Governor’s plan for drug re-importation short-sighted

Across America in the Congress and state governments, a movement is afoot to pass laws legalizing drug re-importation from Canada.

Here in Illinois, we are not immune from this movement. Governor Rod Blagojevich has requested assistance from the Health and Human Services Department in starting a pilot program to allow drug re-importation for the state’s employee and retiree health plans and the state’s prisons and mental hospitals. Blagojevich released a study suggesting that Illinois could save as much as $91 million annually from drug re-importation. Unfortunately, Blagojevich’s plan is short-sighted and will likely bring long-term pain to the people of Illinois.

Despite its allure, drug re-importation is unlikely to result in permanent cost savings. Drug companies export to foreign countries, such as Canada, at a lower price than they charge domestically both because of government-imposed price controls and per-capita incomes are lower than that of the U.S. In response to the drug re-importation, U.S. drug companies are likely to either raise export prices or simply limit drug exports to Canada, which comprises but 5 percent of the U.S. market. Already the five largest drug manufacturers have announced a halt to supplying the Canadian Internet pharmacies that are re-importing drugs to the U.S. Canadian prices would also likely rise while U.S. prices would remain the same.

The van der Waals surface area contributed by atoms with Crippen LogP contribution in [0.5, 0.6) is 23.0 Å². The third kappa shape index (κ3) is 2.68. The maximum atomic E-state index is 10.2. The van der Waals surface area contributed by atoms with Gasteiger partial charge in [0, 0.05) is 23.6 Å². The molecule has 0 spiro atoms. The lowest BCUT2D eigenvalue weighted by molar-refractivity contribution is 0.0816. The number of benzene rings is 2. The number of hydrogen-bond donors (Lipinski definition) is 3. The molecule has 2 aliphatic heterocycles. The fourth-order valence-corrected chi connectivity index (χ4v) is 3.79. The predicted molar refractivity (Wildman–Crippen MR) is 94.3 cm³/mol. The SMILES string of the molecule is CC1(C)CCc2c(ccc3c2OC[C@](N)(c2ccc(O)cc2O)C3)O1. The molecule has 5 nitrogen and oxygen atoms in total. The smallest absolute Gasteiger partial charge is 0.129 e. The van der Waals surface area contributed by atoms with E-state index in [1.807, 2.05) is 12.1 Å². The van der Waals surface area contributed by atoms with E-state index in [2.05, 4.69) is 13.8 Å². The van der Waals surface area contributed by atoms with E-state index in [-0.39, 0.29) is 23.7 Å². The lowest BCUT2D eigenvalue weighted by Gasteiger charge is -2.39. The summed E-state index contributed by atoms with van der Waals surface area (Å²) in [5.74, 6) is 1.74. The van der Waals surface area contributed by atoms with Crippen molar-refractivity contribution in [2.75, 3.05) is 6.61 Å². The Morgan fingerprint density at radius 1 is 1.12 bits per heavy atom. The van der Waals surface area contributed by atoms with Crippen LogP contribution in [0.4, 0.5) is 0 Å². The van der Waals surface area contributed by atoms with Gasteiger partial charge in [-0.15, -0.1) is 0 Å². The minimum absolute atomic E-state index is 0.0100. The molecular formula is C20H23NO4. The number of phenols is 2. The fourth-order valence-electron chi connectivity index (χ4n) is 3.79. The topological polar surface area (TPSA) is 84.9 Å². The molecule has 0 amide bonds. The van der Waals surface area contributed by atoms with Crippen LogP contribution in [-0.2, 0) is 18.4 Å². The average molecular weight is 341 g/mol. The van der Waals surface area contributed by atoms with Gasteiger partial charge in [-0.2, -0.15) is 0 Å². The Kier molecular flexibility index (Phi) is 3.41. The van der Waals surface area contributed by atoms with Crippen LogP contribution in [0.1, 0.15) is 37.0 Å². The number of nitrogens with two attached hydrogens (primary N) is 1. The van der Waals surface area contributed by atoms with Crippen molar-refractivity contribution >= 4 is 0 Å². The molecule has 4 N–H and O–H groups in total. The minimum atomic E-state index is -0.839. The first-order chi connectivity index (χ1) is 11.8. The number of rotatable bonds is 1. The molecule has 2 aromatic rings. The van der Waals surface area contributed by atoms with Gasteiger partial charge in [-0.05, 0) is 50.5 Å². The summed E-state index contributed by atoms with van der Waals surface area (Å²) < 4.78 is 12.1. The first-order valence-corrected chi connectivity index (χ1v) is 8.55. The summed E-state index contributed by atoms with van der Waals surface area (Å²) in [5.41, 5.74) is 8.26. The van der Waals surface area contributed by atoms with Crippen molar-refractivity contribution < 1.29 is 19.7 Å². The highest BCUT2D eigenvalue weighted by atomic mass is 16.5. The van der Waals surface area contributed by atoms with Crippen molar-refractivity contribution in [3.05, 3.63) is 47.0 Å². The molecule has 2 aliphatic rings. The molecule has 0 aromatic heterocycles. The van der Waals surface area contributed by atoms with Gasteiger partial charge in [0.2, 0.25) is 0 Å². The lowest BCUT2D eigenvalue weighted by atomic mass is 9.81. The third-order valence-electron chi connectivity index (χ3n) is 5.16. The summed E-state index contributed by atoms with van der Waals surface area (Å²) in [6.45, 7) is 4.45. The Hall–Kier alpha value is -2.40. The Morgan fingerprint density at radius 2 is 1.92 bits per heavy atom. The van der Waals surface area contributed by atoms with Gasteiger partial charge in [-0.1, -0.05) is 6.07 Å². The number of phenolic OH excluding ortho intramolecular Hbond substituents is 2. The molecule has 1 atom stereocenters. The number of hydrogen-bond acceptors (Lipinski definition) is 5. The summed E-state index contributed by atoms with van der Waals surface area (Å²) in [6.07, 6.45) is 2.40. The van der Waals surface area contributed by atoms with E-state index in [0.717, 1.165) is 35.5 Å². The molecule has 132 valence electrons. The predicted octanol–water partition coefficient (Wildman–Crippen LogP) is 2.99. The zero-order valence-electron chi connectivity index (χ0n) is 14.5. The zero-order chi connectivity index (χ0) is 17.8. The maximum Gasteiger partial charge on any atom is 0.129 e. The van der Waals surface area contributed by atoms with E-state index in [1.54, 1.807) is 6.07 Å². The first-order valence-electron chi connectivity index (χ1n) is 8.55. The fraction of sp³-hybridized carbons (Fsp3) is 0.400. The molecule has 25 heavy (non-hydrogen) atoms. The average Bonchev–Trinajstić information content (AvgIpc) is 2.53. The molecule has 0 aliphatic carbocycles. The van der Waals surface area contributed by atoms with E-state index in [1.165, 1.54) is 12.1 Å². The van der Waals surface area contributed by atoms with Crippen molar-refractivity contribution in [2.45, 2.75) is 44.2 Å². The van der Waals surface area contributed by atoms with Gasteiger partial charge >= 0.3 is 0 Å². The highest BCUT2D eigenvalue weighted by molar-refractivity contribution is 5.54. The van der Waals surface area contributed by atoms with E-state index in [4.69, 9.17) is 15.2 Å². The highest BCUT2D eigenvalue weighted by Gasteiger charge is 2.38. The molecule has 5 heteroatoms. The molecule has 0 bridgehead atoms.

More significantly, drug re-importation could discourage research and development (R&D) of new life-saving drugs. Through the use of patent laws that protect innovations, drug companies commit significant resources to R&D, a high-risk, high-cost venture where much of the money is spent on drugs that never see the light of day. U.S. drug companies spend more than $30 billion a year on R&D, but it’s estimated that only one in 5,000 treatments tested makes it to the market.

With patent protection and the ability to set market prices for drugs, U.S. drug companies are the world leaders in developing new life-saving drugs. Today alone, these innovations, which account for but 10 percent of total health costs, have lowered overall health costs by causing significant reductions in surgery and hospitalization. In addition, they have reduced work absenteeism, increased longevity and the quality of life. Without patent protections, many of these life-saving drugs that politicians wish to re-import wouldn’t exist today.

In contrast, 20 years of price caps have taken their toll on European R&D. Where their R&D expenditures were roughly equal 10 years ago, currently, U.S. firms spend 50 percent more than their European counterparts. Consequently, there has been a substantial decline in new drug innovation by European drug companies.

Even scarier is the notion that not all drugs re-imported through Canada are those of U.S. drug companies. Many of these drugs are low-cost, cheap counterfeits that are unsafe and ineffective, which is why the FDA has been staunchly opposed to drug re-importation from Canada.

Drug re-importation is an unwise political idea that could undermine drug safety, undercut patent protection, squeeze drug firm profits, and most importantly, discourage R&D thereby discouraging the development of new life saving drugs.

Nicholas A. Lash, Ph.D., is professor of finance, and was Chairperson of the Department of Finance for 13 years at Loyola University Chicago.

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